One experience that has expanded my worldview tremendously is my participation in the worldwide hobby of BookCrossing. I've been a BookCrosser for almost 15 years---which means I started in my mid-20s. Through the years of sharing books, reviews, ideas, presents, and more, I've met people from all over the planet in many different walks of life. I've been a student of how people think and respond based on the culture around them, as well as how they view my culture. I've read books I never would have chosen had they not been recommended to me---many that aren't sold in the US by authors we've never heard of! It's been an amazing experience and I've not had to leave home to enjoy it! (I'm elizardbreath on BookCrossing, if you choose to join us!)

I've also had the opportunity to travel extensively through England, sometimes with multinational tour groups, but this worldview-growing technique can be done anywhere. I've learned to ask questions---and ask the right questions. I don't ask about their culture's favorite foods or entertainment---that can all be found easily online. I ask personal things about their religious practices, how they view marriage and family roles, education, social issues, how they interpret the American culture. This is how we break stigmas and get to know individuals. When I do this, I find that the many differences in individuals within a culture is what makes us all similar. Don't be afraid to ask a polite question to someone you're interested in knowing better. Very few people will be offended by someone who is genuinely curious and people love to talk about themselves!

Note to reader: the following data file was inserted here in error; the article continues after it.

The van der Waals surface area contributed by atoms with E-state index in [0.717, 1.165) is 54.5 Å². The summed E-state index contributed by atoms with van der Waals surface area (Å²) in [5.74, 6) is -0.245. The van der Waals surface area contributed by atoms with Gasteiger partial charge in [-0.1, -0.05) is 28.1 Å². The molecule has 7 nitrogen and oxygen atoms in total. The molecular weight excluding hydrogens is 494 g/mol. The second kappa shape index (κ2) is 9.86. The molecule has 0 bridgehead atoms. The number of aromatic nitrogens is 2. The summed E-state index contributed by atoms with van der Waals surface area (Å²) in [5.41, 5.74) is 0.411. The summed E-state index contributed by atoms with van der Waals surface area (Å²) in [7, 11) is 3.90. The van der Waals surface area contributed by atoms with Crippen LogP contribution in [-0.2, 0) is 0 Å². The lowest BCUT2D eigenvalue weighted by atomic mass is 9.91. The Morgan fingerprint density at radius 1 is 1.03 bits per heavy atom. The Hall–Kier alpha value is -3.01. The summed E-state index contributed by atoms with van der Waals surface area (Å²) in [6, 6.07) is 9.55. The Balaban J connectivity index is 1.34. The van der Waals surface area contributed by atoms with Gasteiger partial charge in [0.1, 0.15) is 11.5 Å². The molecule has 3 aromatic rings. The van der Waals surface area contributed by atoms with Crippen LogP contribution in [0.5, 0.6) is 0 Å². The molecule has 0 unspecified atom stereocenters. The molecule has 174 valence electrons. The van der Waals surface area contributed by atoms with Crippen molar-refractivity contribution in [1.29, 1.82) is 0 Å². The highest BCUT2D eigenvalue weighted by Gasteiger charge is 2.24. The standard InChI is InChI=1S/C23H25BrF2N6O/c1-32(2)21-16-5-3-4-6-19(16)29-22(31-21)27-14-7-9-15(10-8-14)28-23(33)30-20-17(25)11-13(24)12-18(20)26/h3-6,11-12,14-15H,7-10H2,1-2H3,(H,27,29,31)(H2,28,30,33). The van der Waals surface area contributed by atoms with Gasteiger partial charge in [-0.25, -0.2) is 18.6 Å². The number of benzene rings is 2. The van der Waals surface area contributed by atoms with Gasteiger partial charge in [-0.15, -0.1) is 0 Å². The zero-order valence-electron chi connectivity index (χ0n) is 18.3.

The activity that has probably grown my worldview the widest and the quickest is my international pen pal matching service, The Victorian Letter Writers Guild. I created this organization in the summer of 2017 and we're currently got over 700 members worldwide. Interested members fill out a detailed profile before participating in the many group exchanges and pen pal matches I offer each year. I have made so many friendships this way with ladies from all over the world and of all different ages and lifestyles. I haven't yet invested a dime to make this happen and the benefit to my ever-growing understanding of people and their cultures is priceless. Maybe you can join a multinational group such as this---or start your own!

In all of these experiences, I have been both the ignorant person and have encountered the ignorant person. In almost all cases, I've found that it's really just a lack of knowledge---and a plethora of preconceived ideas---that causes the ignorance. When I've assumed things about the other person, I've gotten myself into trouble, but never have I had a conflict when I asked a question instead. 

We Christians have a saying: "love the sinner, hate the sin", yet we often refuse to learn how to truly value a person who is living a lifestyle different from what we believe is acceptable to God---or even just one that is hard for us to understand. However, when we take the time to really learn about someone who thinks or lives differently from us, we find that we can form a genuine relationship based on our commonalities and can eventually positively influence each other. As much as I want to keep myself holy and set apart for the Lord, I've found that the act of pursuing a better knowledge and understanding of this great big world of people He created helps me to better live here as long as He allows. Keeping close to the Father as I travel through it ensures I can expand my worldview without sacrificing relationship with Him.